Raeford, Hoke County, NC, Apr 20, 2012 -- As part of USDA’s national Earth Day celebration, Deputy Under Secretary for Rural Development Doug O’Brien today announced funding for Hoke County’s regional sewer system and the Town of Chocowinity’s sewer improvement project that will improve wastewater services and protect the environment.
O’Brien was joined by Congressman Larry Kissell, Greg Taylor, Executive Director, Fort Bragg Regional Alliance; and Barbara Beard-Hinton, Assistant to the State Director, USDA Rural Development for the Earth Day funding announcement for Hoke County. Mr. Kissell and Mr. O’Brien presented an Earth Day Certificate to the Hoke County Board of Commissioners for the $12.7 million regional sewer system.
“Reliable, clean and abundant water is a precious resource to sustain life and promote economic development for all communities,” said O’Brien. “We must be good stewards of our air, land and water resources; for a healthy environment brings good jobs and economic opportunity. These wastewater projects demonstrate how USDA is helping the environment in rural communities. This Earth Day, USDA is commemorating 150 years working with Americans to protect the land, while looking to the future.”
Hoke County is the fastest-growing county in North Carolina. Much of this growth is related to the expansion of the Fort Bragg Military Reservation, one of the largest bases in the world. This project is critical to the Base Realignment and Closure (BRAC) Regional Task Force Comprehensive Regional Growth Plan for the Fort Bragg Region. It is essential to meet the BRAC estimates that 40,815 additional residents will relocate to the region as a result of military related growth. Completion of Phase 1B will result in a lift of moratorium on subdivision development in the Urban Service Area.
Also as part of Earth Day, The Town of Chocowinity, Beaufort County, received funding to provide improvements to the Town’s existing sewer system. The improvements will allow the Town of Chocowinity to have sufficient wastewater capacity to handle both its existing and future needs of the community that it serves.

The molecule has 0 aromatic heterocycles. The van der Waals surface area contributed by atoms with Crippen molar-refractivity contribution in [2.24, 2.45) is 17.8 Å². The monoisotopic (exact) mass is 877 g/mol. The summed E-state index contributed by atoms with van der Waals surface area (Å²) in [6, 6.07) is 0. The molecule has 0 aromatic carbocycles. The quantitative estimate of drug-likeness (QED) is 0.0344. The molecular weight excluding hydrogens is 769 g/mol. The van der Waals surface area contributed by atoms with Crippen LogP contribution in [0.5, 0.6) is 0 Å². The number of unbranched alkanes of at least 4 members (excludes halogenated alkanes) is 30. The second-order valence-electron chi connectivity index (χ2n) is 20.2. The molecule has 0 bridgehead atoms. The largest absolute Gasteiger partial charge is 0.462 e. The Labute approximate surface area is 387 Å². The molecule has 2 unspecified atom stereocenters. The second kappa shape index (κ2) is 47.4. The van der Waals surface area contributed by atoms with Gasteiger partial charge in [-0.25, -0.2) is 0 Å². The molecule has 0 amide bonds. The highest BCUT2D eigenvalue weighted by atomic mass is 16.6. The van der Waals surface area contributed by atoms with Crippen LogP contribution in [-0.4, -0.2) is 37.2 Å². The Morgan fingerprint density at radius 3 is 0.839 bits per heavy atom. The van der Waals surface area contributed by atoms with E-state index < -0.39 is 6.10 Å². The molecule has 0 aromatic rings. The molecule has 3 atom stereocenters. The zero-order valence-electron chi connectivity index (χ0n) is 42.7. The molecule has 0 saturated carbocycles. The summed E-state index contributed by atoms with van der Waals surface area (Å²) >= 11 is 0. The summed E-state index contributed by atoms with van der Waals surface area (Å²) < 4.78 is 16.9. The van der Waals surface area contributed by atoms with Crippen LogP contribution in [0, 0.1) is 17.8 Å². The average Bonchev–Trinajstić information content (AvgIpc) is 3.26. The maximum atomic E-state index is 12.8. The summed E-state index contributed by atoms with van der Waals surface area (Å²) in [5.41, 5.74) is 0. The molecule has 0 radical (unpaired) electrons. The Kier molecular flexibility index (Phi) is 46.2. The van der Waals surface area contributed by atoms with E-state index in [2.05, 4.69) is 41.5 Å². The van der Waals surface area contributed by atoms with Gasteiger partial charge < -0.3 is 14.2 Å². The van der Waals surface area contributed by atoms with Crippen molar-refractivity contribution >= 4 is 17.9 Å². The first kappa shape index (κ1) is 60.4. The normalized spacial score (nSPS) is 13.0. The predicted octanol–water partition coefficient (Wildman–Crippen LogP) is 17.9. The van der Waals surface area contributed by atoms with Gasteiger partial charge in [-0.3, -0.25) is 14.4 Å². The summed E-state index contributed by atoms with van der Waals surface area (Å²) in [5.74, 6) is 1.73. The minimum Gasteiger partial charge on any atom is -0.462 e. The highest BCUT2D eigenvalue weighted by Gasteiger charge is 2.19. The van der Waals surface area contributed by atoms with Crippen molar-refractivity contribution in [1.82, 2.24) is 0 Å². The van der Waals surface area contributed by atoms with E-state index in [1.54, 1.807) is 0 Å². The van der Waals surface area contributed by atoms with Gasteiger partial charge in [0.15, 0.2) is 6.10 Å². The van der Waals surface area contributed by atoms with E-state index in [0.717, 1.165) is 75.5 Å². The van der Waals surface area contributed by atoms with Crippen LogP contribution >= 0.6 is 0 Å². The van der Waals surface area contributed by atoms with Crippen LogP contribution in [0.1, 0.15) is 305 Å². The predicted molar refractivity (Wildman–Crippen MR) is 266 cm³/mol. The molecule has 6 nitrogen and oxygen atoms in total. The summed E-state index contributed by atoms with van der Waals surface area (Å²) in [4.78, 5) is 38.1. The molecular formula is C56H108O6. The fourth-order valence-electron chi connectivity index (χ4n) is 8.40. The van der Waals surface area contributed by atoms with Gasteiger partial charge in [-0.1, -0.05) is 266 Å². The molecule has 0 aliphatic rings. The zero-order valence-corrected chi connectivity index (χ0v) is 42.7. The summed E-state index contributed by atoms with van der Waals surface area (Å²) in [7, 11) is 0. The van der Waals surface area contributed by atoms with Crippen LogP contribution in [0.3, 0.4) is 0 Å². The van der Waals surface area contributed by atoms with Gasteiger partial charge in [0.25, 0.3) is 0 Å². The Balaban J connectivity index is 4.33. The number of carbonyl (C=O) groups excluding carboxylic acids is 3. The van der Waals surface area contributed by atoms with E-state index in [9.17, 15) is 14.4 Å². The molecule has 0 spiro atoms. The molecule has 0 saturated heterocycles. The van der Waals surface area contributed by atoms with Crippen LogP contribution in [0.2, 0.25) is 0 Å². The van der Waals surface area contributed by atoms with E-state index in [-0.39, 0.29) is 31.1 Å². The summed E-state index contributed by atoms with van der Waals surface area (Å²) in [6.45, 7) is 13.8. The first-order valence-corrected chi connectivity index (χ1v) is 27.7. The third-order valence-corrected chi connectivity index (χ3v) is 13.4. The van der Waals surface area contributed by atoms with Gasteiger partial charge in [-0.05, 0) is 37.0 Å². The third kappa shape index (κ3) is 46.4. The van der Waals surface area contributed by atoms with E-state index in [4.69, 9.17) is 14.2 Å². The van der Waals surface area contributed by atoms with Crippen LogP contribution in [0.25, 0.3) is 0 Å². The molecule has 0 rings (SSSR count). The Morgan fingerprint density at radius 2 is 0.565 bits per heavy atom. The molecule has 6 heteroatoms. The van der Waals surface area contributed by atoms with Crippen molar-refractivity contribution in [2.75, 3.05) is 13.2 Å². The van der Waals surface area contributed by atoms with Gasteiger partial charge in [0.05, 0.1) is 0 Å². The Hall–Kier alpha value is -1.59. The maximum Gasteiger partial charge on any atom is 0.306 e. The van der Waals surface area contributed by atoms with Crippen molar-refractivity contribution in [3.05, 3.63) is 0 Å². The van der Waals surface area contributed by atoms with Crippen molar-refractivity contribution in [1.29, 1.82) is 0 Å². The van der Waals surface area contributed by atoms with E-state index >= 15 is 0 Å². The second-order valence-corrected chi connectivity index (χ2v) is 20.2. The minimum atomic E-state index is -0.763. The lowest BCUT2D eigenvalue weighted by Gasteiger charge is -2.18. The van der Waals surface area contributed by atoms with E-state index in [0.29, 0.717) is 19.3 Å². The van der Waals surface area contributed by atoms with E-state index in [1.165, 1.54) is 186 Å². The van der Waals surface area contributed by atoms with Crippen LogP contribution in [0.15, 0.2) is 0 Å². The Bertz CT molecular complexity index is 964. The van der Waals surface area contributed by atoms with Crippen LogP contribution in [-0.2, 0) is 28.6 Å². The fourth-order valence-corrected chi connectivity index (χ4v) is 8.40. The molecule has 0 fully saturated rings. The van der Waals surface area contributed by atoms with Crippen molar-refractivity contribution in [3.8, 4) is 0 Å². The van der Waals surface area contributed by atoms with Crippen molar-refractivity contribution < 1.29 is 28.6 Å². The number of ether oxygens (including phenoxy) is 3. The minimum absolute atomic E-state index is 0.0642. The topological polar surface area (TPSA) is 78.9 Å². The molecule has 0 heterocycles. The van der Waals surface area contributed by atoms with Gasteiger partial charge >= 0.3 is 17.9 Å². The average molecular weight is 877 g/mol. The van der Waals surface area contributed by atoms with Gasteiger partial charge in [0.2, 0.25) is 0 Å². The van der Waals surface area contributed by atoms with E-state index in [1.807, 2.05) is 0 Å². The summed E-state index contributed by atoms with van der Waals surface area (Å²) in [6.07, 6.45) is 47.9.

In all, USDA is funding 54 water and wastewater projects across the nation. Earth Day is observed annually on April 22 to raise awareness about the role each person can play to protect vital natural resources and safeguard the environment. Since the first Earth Day celebration in 1970, the event has expanded to include participation by citizens and governments in more than 195 countries.
As part of today’s announcement, USDA Rural Development is providing more than $150.8 million to improve water quality and provide a safe and healthy environment for rural Americans. In addition, nearly $22.5 million is being invested for training through the Technical Assistance and Solid Waste Management programs.
This year, as America celebrates Earth Day, USDA is commemorating 150 years of working with Americans to protect the land. At the same time, USDA is looking to the future. In the years to come, USDA will help address the changing needs of agriculture and rural America – and find strategies for managing our public and working lands.
Since taking office, President Obama's Administration has taken historic steps to improve the lives of rural Americans, put people back to work and build thriving economies in rural communities. From proposing the American Jobs Act to establishing the first-ever White House Rural Council – chaired by Agriculture Secretary Tom Vilsack – the President is committed to a smarter use of existing Federal resources to foster sustainable economic prosperity and ensure the government is a strong partner for businesses, entrepreneurs and working families in rural communities.
USDA, through its Rural Development mission area, administers and manages housing, business and community infrastructure and facility programs through a national network of state and local offices. Rural Development has an active portfolio of more than $165 billion in loans and loan guarantees. These programs are designed to improve the economic stability of rural communities, businesses, residents, farmers and ranchers and improve the quality of life in rural areas.
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